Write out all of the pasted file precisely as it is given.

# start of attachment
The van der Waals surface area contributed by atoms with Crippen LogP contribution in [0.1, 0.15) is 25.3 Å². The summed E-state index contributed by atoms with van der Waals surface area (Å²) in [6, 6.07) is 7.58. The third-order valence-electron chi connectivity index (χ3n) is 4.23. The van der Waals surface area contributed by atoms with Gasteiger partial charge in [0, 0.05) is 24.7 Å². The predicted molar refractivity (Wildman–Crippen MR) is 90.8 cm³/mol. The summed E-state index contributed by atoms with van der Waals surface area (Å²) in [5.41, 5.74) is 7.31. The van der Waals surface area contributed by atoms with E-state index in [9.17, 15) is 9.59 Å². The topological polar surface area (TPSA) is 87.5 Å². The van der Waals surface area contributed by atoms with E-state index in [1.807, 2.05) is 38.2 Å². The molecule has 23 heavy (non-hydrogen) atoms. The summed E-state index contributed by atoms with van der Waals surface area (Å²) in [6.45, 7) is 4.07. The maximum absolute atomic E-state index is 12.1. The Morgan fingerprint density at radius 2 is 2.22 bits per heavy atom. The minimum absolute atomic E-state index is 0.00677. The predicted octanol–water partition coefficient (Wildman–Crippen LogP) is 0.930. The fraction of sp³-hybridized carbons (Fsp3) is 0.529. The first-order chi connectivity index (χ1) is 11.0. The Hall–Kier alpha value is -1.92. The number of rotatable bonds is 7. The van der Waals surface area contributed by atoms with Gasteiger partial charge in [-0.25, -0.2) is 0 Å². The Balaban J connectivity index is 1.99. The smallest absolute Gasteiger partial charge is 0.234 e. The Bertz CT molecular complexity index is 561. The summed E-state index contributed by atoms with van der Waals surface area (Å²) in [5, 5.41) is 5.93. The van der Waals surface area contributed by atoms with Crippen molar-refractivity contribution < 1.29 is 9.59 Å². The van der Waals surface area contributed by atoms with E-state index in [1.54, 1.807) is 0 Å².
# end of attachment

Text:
The van der Waals surface area contributed by atoms with Crippen LogP contribution in [0.1, 0.15) is 25.3 Å². The summed E-state index contributed by atoms with van der Waals surface area (Å²) in [6, 6.07) is 7.58. The third-order valence-electron chi connectivity index (χ3n) is 4.23. The van der Waals surface area contributed by atoms with Gasteiger partial charge in [0, 0.05) is 24.7 Å². The predicted molar refractivity (Wildman–Crippen MR) is 90.8 cm³/mol. The summed E-state index contributed by atoms with van der Waals surface area (Å²) in [5.41, 5.74) is 7.31. The van der Waals surface area contributed by atoms with E-state index in [9.17, 15) is 9.59 Å². The topological polar surface area (TPSA) is 87.5 Å². The van der Waals surface area contributed by atoms with E-state index in [1.807, 2.05) is 38.2 Å². The molecule has 23 heavy (non-hydrogen) atoms. The summed E-state index contributed by atoms with van der Waals surface area (Å²) in [6.45, 7) is 4.07. The maximum absolute atomic E-state index is 12.1. The Morgan fingerprint density at radius 2 is 2.22 bits per heavy atom. The minimum absolute atomic E-state index is 0.00677. The predicted octanol–water partition coefficient (Wildman–Crippen LogP) is 0.930. The fraction of sp³-hybridized carbons (Fsp3) is 0.529. The first-order chi connectivity index (χ1) is 11.0. The Hall–Kier alpha value is -1.92. The number of rotatable bonds is 7. The van der Waals surface area contributed by atoms with Gasteiger partial charge in [-0.25, -0.2) is 0 Å². The Balaban J connectivity index is 1.99. The smallest absolute Gasteiger partial charge is 0.234 e. The Bertz CT molecular complexity index is 561. The summed E-state index contributed by atoms with van der Waals surface area (Å²) in [5, 5.41) is 5.93. The van der Waals surface area contributed by atoms with Crippen molar-refractivity contribution < 1.29 is 9.59 Å². The van der Waals surface area contributed by atoms with E-state index in [1.54, 1.807) is 0 Å².